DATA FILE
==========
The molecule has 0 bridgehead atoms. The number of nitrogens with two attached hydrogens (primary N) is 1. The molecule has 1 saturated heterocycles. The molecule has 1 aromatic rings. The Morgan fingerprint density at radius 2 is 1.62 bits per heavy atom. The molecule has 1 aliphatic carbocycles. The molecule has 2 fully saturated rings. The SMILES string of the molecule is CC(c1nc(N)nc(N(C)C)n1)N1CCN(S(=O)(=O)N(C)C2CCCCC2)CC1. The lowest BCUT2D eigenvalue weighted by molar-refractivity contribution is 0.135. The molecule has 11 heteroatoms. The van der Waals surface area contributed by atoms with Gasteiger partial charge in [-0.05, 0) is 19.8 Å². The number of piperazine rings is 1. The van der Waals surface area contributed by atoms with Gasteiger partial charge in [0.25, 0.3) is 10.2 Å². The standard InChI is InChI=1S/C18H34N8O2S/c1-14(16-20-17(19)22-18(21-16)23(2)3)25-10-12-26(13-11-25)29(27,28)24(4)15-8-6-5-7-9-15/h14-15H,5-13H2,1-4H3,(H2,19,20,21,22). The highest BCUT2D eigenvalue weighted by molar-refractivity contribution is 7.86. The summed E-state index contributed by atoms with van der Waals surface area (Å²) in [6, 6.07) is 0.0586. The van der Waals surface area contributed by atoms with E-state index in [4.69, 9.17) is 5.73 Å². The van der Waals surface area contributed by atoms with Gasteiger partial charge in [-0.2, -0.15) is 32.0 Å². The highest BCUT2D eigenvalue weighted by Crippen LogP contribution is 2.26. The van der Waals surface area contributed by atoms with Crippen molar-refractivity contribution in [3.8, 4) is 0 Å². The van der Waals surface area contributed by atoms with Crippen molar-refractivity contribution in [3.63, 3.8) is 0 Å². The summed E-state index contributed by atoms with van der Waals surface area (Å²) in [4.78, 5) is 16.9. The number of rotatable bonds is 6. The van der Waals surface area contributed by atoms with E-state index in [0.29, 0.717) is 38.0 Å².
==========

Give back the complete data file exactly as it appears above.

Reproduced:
The molecule has 0 bridgehead atoms. The number of nitrogens with two attached hydrogens (primary N) is 1. The molecule has 1 saturated heterocycles. The molecule has 1 aromatic rings. The Morgan fingerprint density at radius 2 is 1.62 bits per heavy atom. The molecule has 1 aliphatic carbocycles. The molecule has 2 fully saturated rings. The SMILES string of the molecule is CC(c1nc(N)nc(N(C)C)n1)N1CCN(S(=O)(=O)N(C)C2CCCCC2)CC1. The lowest BCUT2D eigenvalue weighted by molar-refractivity contribution is 0.135. The molecule has 11 heteroatoms. The van der Waals surface area contributed by atoms with Gasteiger partial charge in [-0.05, 0) is 19.8 Å². The number of piperazine rings is 1. The van der Waals surface area contributed by atoms with Gasteiger partial charge in [0.25, 0.3) is 10.2 Å². The standard InChI is InChI=1S/C18H34N8O2S/c1-14(16-20-17(19)22-18(21-16)23(2)3)25-10-12-26(13-11-25)29(27,28)24(4)15-8-6-5-7-9-15/h14-15H,5-13H2,1-4H3,(H2,19,20,21,22). The highest BCUT2D eigenvalue weighted by molar-refractivity contribution is 7.86. The summed E-state index contributed by atoms with van der Waals surface area (Å²) in [6, 6.07) is 0.0586. The van der Waals surface area contributed by atoms with E-state index in [4.69, 9.17) is 5.73 Å². The van der Waals surface area contributed by atoms with Gasteiger partial charge in [-0.2, -0.15) is 32.0 Å². The highest BCUT2D eigenvalue weighted by Crippen LogP contribution is 2.26. The van der Waals surface area contributed by atoms with Crippen molar-refractivity contribution in [3.8, 4) is 0 Å². The van der Waals surface area contributed by atoms with Crippen molar-refractivity contribution in [3.63, 3.8) is 0 Å². The summed E-state index contributed by atoms with van der Waals surface area (Å²) in [4.78, 5) is 16.9. The number of rotatable bonds is 6. The van der Waals surface area contributed by atoms with E-state index in [0.29, 0.717) is 38.0 Å².